If this draft opinion becomes precedent of the court, the results will be catastrophic for women, particularly for women in the states that will immediately make abortion unlawful, and in those places, particularly for young women, poor women, and Black and brown women who will not have the time, resources, or ability to travel out of state. The court’s staggering lack of regard for its own legitimacy is exceeded only by its vicious disregard for the real consequences for real pregnant people who are 14 times more likely to die in childbirth than from terminating a pregnancy. The Mississippi law—the law this opinion is upholding—has no exception for rape or incest. We will immediately see a raft of bans that give rights to fathers, including sexual assailants, and punish with evermore cruelty and violence women who miscarry or do harm to their fetuses. The days of pretending that women’s health and safety were of paramount concern are over.

Doug Muder, “How did Christianity become so toxic?”

If you devote much of your time to trying to make the world a better place, you’ve probably noticed a paradox.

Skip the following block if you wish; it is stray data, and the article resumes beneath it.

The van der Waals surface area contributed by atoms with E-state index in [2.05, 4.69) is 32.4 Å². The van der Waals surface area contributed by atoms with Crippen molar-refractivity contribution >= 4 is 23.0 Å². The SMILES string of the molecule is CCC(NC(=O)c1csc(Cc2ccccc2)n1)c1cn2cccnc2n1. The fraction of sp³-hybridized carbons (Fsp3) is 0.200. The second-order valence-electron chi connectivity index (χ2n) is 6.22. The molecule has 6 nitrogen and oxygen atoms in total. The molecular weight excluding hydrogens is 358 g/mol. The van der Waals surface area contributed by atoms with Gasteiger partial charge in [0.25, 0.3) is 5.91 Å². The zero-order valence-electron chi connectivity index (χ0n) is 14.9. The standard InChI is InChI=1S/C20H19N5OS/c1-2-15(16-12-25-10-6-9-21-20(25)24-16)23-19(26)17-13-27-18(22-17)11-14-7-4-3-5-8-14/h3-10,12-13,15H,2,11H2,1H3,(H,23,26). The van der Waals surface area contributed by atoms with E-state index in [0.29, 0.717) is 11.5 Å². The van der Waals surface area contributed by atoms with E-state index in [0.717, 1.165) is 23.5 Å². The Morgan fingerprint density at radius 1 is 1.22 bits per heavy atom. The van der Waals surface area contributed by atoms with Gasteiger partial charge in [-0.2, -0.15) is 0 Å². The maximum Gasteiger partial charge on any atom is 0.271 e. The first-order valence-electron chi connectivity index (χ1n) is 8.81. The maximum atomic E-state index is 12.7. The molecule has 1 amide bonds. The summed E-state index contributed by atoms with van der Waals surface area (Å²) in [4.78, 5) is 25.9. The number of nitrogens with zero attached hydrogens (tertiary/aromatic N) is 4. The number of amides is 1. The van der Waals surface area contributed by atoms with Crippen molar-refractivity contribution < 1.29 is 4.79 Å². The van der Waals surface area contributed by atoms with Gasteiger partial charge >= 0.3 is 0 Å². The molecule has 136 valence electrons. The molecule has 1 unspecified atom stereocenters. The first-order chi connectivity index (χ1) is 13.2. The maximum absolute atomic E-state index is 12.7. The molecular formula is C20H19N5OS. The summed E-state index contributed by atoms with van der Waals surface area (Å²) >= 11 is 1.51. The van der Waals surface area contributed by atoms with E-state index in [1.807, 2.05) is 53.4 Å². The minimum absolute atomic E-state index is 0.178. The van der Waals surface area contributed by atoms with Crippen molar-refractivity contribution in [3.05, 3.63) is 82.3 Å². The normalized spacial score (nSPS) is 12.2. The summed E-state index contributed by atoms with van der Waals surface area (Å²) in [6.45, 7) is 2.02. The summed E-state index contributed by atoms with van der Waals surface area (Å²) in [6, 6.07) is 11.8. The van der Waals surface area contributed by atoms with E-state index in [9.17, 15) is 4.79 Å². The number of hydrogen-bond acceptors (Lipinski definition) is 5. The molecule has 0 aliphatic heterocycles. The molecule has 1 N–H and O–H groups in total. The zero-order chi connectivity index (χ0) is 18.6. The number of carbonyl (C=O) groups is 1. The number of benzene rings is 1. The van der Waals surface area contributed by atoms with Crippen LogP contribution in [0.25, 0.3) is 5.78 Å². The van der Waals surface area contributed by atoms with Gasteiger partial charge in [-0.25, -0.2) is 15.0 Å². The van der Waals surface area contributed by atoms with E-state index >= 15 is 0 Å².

On the one hand, some of your most dedicated co-workers are church people. You may not have realized it right away, because they’re not the kind of Christians who say “Praise the Lord” whenever something good happens. Rather than preach at you or try to lead the group in prayer, they just show up and share the work: ladle the soup, stuff the envelopes, hammer the nails, make the phone calls. Only after you spend some down time talking do you start to understand what motivates them: They think some guy named Jesus had some pretty good ideas about healing the sick, feeding the hungry, and welcoming the stranger.

But at the same time, when you look at the bigger picture, it’s hard to escape the idea that Christianity is your enemy. The loudest, best-funded, and best-organized groups working to make the world harsher, crueler, and less forgiving are the ones waving the cross. There’s nothing subtle about it. All their rhetoric is about what God wants, what God hates, and the “Christian values” that the law should impose on Christians and non-Christians alike.